As customer experience professionals we often advocate for “customer rights.” I find it helpful to think of myself as protecting my customers from my company. But make no mistake – advocating often is not the same as advocating always. When should we stop advocating for the customer?
Here’s one example. Imagine you own and operate a newsstand near Times Square in New York City. A man stops by, opens a package of gum, puts one in his mouth and walks away. This is theft and is against the law. As an owner you are within your rights to press charges and claim damages.
Reading this example your reaction may well be “That sounds like a lot of work for gum. Maybe it’s smarter to just forget about it.” What if you owned a car dealership and someone broke into a car and drove it off the lot? Is it still smarter to forget about it?
Examples like this happen each day in business and for some reason customer experience professionals mistakenly (blindly?) continue to advocate for the customer.
This scenario happened to me recently. A customer failed to meet their payment obligations on time despite helpful reminders. Various constituents provided rationales for why we should continue to advocate for the customer and essentially “forget about it.” Here are the WORST arguments I heard:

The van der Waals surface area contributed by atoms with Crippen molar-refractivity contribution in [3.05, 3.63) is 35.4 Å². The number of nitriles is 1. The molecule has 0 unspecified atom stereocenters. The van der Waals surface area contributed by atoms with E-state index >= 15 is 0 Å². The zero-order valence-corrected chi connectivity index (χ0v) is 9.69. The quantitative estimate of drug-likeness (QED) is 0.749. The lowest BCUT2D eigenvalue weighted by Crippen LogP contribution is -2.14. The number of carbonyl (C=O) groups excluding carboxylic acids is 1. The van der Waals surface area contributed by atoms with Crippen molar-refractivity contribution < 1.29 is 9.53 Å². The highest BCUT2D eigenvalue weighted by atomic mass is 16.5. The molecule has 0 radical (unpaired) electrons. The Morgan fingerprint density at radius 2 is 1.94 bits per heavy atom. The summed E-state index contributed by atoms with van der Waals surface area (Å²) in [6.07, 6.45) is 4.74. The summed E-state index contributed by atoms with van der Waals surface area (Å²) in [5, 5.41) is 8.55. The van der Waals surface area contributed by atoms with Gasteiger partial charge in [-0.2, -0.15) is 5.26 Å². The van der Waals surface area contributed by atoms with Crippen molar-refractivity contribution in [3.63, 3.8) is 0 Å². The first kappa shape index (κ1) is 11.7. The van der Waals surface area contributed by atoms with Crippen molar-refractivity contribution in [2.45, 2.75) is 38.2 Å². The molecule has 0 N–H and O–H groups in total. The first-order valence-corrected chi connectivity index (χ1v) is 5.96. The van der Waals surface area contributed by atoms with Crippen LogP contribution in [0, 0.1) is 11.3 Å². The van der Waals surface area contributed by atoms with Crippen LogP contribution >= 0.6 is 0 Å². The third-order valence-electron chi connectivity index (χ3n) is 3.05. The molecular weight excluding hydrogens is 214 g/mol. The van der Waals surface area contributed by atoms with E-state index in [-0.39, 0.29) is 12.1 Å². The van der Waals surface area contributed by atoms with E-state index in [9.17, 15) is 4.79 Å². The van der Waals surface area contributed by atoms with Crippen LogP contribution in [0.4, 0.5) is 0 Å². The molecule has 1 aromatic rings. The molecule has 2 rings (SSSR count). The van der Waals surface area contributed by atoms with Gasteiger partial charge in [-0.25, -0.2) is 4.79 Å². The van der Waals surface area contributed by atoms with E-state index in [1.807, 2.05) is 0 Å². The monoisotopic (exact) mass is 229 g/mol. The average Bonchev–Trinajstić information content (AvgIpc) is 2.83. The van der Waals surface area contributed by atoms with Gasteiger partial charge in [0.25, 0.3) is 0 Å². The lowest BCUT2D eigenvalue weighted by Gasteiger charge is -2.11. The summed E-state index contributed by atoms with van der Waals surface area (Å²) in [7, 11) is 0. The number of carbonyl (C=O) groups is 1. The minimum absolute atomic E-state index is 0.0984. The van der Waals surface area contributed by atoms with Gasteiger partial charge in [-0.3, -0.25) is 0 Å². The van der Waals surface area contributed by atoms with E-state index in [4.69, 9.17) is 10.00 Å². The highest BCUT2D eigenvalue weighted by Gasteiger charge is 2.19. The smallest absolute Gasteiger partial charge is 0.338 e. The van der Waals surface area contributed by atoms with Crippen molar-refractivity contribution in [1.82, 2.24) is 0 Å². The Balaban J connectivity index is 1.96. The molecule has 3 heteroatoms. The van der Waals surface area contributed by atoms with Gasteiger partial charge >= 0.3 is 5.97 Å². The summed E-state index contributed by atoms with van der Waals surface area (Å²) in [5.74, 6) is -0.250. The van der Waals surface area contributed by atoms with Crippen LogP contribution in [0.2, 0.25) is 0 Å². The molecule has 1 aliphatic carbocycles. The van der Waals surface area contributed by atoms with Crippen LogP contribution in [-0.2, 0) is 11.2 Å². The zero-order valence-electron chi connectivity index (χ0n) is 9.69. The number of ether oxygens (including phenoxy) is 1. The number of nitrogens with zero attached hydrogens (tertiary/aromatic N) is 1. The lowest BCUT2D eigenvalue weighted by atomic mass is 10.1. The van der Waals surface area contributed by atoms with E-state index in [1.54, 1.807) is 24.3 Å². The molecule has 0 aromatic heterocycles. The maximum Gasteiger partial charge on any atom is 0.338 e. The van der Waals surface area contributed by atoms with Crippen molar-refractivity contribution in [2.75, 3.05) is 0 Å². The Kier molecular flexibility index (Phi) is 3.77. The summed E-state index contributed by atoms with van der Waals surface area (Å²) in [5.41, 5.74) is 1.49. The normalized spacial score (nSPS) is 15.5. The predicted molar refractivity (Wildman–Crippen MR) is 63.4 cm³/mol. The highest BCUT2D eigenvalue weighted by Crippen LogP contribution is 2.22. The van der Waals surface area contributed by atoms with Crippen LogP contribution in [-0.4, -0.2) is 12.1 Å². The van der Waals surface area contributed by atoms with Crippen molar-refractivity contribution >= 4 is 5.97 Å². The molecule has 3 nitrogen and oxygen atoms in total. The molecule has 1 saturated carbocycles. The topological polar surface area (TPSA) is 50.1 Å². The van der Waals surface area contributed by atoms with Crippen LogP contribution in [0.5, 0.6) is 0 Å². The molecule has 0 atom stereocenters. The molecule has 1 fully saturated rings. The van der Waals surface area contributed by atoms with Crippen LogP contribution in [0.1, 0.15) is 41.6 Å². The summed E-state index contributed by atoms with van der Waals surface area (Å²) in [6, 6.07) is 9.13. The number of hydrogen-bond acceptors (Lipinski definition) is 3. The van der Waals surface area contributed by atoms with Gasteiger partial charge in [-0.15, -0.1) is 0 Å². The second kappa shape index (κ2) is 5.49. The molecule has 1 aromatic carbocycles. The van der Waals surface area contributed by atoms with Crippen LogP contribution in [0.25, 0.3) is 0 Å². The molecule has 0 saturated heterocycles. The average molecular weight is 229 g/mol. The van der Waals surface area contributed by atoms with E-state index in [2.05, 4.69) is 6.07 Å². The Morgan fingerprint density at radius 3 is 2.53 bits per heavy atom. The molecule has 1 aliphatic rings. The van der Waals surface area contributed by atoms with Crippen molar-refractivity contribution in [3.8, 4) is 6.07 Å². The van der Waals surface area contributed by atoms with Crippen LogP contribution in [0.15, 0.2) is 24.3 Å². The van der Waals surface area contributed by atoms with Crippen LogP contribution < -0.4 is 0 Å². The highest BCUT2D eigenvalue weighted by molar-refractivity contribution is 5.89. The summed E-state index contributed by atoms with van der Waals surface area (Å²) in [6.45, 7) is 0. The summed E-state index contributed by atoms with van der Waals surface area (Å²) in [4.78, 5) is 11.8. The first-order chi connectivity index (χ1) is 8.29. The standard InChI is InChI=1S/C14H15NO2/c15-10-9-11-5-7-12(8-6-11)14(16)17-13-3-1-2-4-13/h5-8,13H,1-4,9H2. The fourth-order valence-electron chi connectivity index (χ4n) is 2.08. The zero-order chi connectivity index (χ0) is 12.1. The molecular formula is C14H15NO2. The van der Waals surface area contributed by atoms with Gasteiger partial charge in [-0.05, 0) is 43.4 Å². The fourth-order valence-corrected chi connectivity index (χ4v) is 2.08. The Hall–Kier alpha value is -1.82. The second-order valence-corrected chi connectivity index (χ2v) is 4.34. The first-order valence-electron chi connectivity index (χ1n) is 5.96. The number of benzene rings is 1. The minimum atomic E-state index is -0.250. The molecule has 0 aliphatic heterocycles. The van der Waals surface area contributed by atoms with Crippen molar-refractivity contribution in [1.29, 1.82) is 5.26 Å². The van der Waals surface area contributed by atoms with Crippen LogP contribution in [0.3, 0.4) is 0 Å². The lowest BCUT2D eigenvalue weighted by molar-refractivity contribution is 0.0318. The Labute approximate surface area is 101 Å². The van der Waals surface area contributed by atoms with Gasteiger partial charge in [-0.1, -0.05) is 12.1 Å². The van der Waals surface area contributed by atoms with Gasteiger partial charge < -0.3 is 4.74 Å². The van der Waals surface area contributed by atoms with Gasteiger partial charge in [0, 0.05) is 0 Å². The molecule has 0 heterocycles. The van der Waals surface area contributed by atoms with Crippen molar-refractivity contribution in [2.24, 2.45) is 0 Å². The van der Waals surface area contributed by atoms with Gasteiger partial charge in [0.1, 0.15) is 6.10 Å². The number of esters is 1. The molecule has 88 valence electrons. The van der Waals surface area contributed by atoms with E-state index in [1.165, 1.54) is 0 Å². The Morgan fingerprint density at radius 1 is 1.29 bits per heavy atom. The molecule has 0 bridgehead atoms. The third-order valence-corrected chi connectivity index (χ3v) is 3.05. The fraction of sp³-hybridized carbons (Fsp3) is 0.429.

- From Customers: “As a valued partner we hope your company will continue to support us.” (Actual example.) This is a weak argument because “valued partners” pay on time. If a customer chooses not to pay, it seems reasonable that I would choose to stop supporting them.
- From Salespeople: “If we push this customer too hard they will stop buying from us and go to our competitors instead.” This is a weak argument also. If a customer doesn’t pay we should encourage them to go to the competition –we don’t want or need these customers.
So when should you stop advocating on behalf of the customer? I group the reasons below into the broad category of “damages the company.” The criteria I recommend:
- High opportunity cost – if your company can serve other [paying] customers more effectively by stopping support for a small number of others, stop advocating. Free support is not an option.
- History of “bad behavior” – it makes sense to assume positive intent or honest mistakes by customers – we all make mistakes. But if your customer has a history of late payment or abusing your goodwill, stop advocating.
- Abusive to employees – if you have a customer who refuses to treat your employees with respect, stop advocating. I consider this criteria critical because of the linkage between employees, customer satisfaction, and profitability.
The pivot point is that it isn’t worth your time to advocate for (or support or sell to) customers who don’t pay. Losing customers who don’t pay is “addition by subtraction.”
The rest of the story… Ultimately we suspended service. We were willing to sacrifice (if that is indeed the right word) customers who don’t or won’t pay in order to serve those that do. Shortly after we suspended service, we were paid. If your products and services are indeed valuable, customers will pay. If you don’t take a firm stance your inaction reinforces the notion that your products are worthless and you set a dangerous precedent for your business.